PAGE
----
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How To Start Troubleshooting SQL Server Performance

As a Solutions Engineer for SentryOne, I get to meet SQL Server data professionals daily and talk to them about the challenges that they face. One central theme among all of these conversations is performance troubleshooting. I’d like to take this opportunity to share some thoughts on how to approach a SQL Server performance issue.

When I was formulating this article, I wondered “what do data professionals do FIRST” when faced with a report of an immediate production issue? I took to Twitter and ran this informal poll:

Caption: https://twitter.com/SQLBek/status/1164554586885185537

In addition to the poll results, I received several dozen “Other” answers, most of which involved custom DIY scripts. I appreciated all of the fantastic responses and it helped to anecdotally reinforce the popularity of Adam Machanic’s sp_whoisactive (http://whoisactive.com/).

Okay – Now What?

While answering the question of “what does one do first” is easy, things get much more difficult thereafter. What if the results of your first inquiry do not reveal an obvious root cause? Will your initial findings definitively point you in the right direction? What if your initial findings leave you asking more questions than you started with? Or even worse, what if they lead you towards a false positive and dead end? That’s wasted time and, when Production is suffering, time is money.

In my conversations with other data professionals, I find that many will resort to “hunt & peck” if their initial findings do not yield a definitive culprit - and I can relate to that. I remember when I was a junior DBA, I knew how to gather a wide variety of metrics but had not yet learned a robust process.

Nowadays, I have a preferred approach which I advocated for in my 2018 PASS Summit lightning talk called, “SQL Server Performance Troubleshooting: Bottom to Top… or Top to Bottom?”. In that talk, I present a sample scenario where CPU is running hot, and I first use sp_whoisactive to discover what is running.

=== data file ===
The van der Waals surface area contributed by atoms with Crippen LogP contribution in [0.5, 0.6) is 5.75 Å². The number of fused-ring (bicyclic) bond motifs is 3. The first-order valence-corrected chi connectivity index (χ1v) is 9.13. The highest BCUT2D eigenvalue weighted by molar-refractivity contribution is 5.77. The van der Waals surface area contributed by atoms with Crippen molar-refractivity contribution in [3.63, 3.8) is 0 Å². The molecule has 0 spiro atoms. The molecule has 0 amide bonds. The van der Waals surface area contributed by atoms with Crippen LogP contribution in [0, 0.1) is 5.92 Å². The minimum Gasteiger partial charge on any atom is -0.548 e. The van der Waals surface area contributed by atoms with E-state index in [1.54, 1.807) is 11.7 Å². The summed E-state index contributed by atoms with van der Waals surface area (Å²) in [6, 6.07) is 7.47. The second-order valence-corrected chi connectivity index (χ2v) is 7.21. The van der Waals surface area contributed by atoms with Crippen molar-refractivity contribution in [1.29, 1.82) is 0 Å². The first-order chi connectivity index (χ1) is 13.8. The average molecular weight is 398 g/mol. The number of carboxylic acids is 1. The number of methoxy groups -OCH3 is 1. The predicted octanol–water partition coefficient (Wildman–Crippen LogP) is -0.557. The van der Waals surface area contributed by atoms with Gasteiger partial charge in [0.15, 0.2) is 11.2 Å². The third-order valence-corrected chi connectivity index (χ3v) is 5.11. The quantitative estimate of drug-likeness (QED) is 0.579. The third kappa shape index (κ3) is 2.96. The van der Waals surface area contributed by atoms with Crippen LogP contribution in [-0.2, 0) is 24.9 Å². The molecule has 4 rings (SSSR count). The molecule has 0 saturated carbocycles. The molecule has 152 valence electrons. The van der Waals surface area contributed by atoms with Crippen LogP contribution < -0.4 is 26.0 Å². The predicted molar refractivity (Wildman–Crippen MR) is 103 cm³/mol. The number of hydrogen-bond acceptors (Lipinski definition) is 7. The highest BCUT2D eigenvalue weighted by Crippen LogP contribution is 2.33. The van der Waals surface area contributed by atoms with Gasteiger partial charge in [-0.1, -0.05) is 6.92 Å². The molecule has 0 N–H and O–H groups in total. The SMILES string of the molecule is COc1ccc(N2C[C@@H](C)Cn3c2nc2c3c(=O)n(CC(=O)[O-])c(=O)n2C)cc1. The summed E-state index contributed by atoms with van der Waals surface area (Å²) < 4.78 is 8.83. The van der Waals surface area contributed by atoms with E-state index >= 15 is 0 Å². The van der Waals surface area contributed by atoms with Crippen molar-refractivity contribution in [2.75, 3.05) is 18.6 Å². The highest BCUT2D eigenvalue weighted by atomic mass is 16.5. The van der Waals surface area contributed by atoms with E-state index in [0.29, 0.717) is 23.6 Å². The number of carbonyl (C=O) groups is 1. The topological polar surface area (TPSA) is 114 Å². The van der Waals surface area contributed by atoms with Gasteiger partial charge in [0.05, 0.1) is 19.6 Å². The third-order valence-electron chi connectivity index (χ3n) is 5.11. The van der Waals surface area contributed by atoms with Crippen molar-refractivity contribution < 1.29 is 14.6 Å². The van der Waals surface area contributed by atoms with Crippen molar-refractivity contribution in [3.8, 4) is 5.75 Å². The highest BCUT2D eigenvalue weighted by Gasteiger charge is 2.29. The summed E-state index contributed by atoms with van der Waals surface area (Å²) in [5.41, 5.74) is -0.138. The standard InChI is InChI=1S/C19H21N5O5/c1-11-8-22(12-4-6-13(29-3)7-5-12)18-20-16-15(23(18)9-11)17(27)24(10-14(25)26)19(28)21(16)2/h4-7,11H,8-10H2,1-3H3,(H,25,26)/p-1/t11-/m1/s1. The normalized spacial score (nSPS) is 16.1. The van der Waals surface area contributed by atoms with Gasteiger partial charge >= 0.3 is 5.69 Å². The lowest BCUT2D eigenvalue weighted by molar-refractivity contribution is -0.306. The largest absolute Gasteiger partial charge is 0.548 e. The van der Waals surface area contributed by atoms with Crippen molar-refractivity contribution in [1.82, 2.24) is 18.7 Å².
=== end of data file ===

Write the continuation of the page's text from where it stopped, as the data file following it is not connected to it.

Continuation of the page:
Caption: sp_whoisactive – Note two SPIDs that have run for +47 minutes with high CPU usage.

The results show a few long running queries and many other SPIDs with fast running queries. Many will immediately focus on those two SPIDs and spend time dissecting them further, but in this case, the two long running queries were not the source of the high CPU usage. This is a red herring.

Caption: PerfMon - Note an average of 790 Batch Requests/sec.

Switching gears, I next take a top-down approach, evaluating overall server resource utilization. Use of PerfMon helps to identify a critical clue – very high Batch Requests/sec. In the end, we uncover that the initially ignored fast running queries are the true root cause of the CPU pressure. My sample workload was driving hundreds of fast running queries. While each individual query was fast and consumed only a small amount of CPU, the huge volume of those fast queries is what caused high CPU.  

Moral of the Story?

There are two takeaways from this example scenario. First, many will only focus on single, resource intensive queries, but I argue that you need to assess your workload as a whole. You may have a high volume, fast query, workload that also drives tremendous resource overhead.

Second, it's great to have a set of tools like sp_whoisactive, perfmon, DMV queries, etc., but do you have a process to properly bring it all together?  Which do you go to first, second, then third? Imagine a flow chart; if you see X, do you know immediately to go to Y then Z? Or if Not X, then proceed A then B? For example, when I am teaching people about SentryOne, I don't simply show how to use our monitoring solution. I teach a workflow, that coincides with my preferred holistic, top-down approach.

Call to Action

Take a few minutes to stop and consider what your processes are today. Consider not only what tools are at your disposal, but what tools you may be missing as well? If you work with a team, is everyone proficient with all available tools? Do you all follow the same steps or does everyone have their own workflow? Can they all be merged together to create a more robust troubleshooting workflow?

Those are some key questions that you should ask yourself and your colleagues. Next, if you're part of a team, meet, get feedback, then codify it.

Your preparation today will empower you to more rapidly and effectively solve problems you encounter tomorrow.

Andy Yun
About the author

Andy Yun is a SentryOne Senior Solutions Engineer and a Microsoft MVP. He has been working with SQL Server for over 15 years as both a Database Developer and Administrator. Leveraging knowledge of SQL Server Internals and extensive experience in highly transactional environments, he strives to make T-SQL leaner and meaner. Andy is extremely passionate about passing knowledge onto others, regularly speaking at User Groups, SQL Saturdays, and PASS Summit. Andy is a co-founder of the Chicago SQL Association, co-Chapter Leader of the Chicago Suburban User Group, and part of the Chicago SQL Saturday Organizing Committee.

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